Little Friesland is bisected by the Great East Road, a seemingly endless stretch of single carriageway, reminiscent of one of those freeways etched into the Arizona desert. The route connects one insignificant provincial centre with another, a frozen river of concrete passing through a procession of squat and squalid settlements: Fockinghall, Stumpney Dyke, Gullsborough, Dudney Wick, Porkington, Dedney End… For all that, it remains the only road of any size linking the region to the outside world. In places this great highway is deserted, at others it becomes congested by a stream of slow moving traffic: trails of caravans – heading westward on vacation, travelling eastbound on return – a vast array of agricultural vehicles, ancient contraptions that appear to have come from collective farms or Flanders trenches, futuristic devices resembling those used for exploration on the surface on other planets, convoys of articulated lorries blowing clouds of black smoke into the air, bringing in manufactures from the continent – Akkerman, Van Daalen, De Kok – and taking out rape-seed and turkeys.  Though passenger ferries may no longer sail out of Great Glumouth, its cargo operations are busier than ever.

For mile upon end it runs parallel to some festering stretch of canal, only for one or the other to diverge suddenly at an unlikely angle. The visitor may find himself disconcerted, driving alongside the steep banks that drop down towards those inky waters. The road holds further dangers, the hidden dips and deceptive bends out of which vehicles unexpectedly materialize, leaving the speeding motorist without refuge as he seeks to pass a crawling convoy of caravans and beet lorries. Elsewhere, the road runs in tandem with Little Friesland’s only remaining railway line, and for a while the juggernaut and freight train might appear to be in direct competition, racing each other across the featureless plains. The combatants seem to be playing out the final frames of a desperate chase sequence, trading blows in some pointless yet lethal game. The wheezing diesel locomotive heads off the rig at a level crossing and brings it screeching to a halt. The truck builds up a head of steam, thunders across a bridge and recaptures the lead once more. The battle ends as abruptly as it began, when one of the belligerents apparently tires of the fight, forking off at ninety degrees before vanishing towards the vast horizon in a storm of dust and soot.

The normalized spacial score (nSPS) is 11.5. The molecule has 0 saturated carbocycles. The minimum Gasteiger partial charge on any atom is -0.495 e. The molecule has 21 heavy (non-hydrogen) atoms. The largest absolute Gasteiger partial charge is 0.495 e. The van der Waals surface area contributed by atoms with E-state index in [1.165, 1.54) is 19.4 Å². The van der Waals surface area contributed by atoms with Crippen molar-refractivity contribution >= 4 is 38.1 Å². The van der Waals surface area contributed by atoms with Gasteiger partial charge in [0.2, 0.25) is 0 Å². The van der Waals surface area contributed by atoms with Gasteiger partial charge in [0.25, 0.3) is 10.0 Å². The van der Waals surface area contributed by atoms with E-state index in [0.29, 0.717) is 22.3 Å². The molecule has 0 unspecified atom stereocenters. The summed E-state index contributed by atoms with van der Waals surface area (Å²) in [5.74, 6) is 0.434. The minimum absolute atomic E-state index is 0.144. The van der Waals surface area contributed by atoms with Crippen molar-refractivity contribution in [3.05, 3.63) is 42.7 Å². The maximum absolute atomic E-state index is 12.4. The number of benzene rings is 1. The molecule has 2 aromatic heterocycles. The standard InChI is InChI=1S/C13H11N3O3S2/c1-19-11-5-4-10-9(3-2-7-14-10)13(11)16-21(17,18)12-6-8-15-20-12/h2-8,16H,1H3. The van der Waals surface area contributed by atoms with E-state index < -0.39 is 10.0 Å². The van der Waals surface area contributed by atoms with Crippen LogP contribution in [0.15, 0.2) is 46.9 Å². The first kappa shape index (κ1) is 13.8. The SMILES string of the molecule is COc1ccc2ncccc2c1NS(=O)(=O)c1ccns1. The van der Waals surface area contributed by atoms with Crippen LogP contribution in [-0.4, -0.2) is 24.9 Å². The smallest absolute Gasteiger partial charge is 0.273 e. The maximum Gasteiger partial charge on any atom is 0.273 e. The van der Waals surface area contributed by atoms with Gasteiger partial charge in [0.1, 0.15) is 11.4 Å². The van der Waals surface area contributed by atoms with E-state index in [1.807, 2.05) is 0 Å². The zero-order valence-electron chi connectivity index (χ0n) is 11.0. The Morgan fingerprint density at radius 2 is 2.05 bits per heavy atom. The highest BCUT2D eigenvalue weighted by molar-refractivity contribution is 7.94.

All text and images © PSR 2013

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A Reading Diary

20 Sep

An ex of mine was a librarian (ex-libris, then?) and an avid reader. She consumed books so prodigiously that she had to keep a reading diary just to remind herself which books she’d read and which she hadn’t. It was from her that I got the idea of keeping a reading diary of my own. I began it for the same reasons and so that I’d be able to look back at a map of my reading journey across the years. Some pages are filled with joyous reading discoveries. Others find me resorting to the tried and tested.

The diary goes all the way back to 1996, charting seventeen years of my reading life. I’ve kept it faithfully, a page or two per year, ever since. Among the novels read for reasons of pure indulgence we find stories read aloud to my children, books read for research purposes and works by my writing friends (the last entry is for the manuscript of an excellent novella by Mari Biella).

I wish that I’d begun a diary long before, but there it is.

Postcards from destinations unknown. Who can say where our reading journeys may lead us?